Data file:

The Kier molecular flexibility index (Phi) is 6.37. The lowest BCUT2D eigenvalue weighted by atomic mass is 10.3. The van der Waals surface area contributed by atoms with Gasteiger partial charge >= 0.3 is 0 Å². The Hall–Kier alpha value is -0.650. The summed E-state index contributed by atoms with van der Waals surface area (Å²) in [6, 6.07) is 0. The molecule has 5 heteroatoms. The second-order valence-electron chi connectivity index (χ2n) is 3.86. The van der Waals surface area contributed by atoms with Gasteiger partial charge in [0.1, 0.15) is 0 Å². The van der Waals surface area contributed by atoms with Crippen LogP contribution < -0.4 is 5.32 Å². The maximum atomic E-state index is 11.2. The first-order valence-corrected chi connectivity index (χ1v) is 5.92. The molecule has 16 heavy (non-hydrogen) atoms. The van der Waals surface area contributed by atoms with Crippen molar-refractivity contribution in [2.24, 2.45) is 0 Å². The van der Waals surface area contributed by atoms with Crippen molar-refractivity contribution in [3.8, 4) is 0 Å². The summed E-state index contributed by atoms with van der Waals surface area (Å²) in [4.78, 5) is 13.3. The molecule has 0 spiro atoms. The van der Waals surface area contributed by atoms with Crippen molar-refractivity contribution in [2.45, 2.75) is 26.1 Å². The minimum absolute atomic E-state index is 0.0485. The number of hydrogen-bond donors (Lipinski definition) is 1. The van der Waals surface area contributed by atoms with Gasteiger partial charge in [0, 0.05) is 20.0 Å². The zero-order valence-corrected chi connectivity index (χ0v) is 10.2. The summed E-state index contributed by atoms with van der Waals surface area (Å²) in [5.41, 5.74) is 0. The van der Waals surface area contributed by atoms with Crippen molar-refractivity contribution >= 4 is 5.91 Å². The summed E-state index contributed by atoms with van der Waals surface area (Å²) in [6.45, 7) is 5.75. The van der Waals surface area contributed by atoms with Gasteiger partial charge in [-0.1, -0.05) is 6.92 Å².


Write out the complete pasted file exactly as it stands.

The Kier molecular flexibility index (Phi) is 6.37. The lowest BCUT2D eigenvalue weighted by atomic mass is 10.3. The van der Waals surface area contributed by atoms with Gasteiger partial charge >= 0.3 is 0 Å². The Hall–Kier alpha value is -0.650. The summed E-state index contributed by atoms with van der Waals surface area (Å²) in [6, 6.07) is 0. The molecule has 5 heteroatoms. The second-order valence-electron chi connectivity index (χ2n) is 3.86. The van der Waals surface area contributed by atoms with Gasteiger partial charge in [0.1, 0.15) is 0 Å². The van der Waals surface area contributed by atoms with Crippen LogP contribution < -0.4 is 5.32 Å². The maximum atomic E-state index is 11.2. The first-order valence-corrected chi connectivity index (χ1v) is 5.92. The molecule has 16 heavy (non-hydrogen) atoms. The van der Waals surface area contributed by atoms with Crippen molar-refractivity contribution in [2.24, 2.45) is 0 Å². The van der Waals surface area contributed by atoms with Crippen molar-refractivity contribution in [3.8, 4) is 0 Å². The summed E-state index contributed by atoms with van der Waals surface area (Å²) in [4.78, 5) is 13.3. The molecule has 0 spiro atoms. The van der Waals surface area contributed by atoms with Crippen molar-refractivity contribution in [2.45, 2.75) is 26.1 Å². The minimum absolute atomic E-state index is 0.0485. The number of hydrogen-bond donors (Lipinski definition) is 1. The van der Waals surface area contributed by atoms with Gasteiger partial charge in [0, 0.05) is 20.0 Å². The zero-order valence-corrected chi connectivity index (χ0v) is 10.2. The summed E-state index contributed by atoms with van der Waals surface area (Å²) in [5.41, 5.74) is 0. The van der Waals surface area contributed by atoms with Crippen molar-refractivity contribution >= 4 is 5.91 Å². The summed E-state index contributed by atoms with van der Waals surface area (Å²) in [6.45, 7) is 5.75. The van der Waals surface area contributed by atoms with Gasteiger partial charge in [-0.1, -0.05) is 6.92 Å².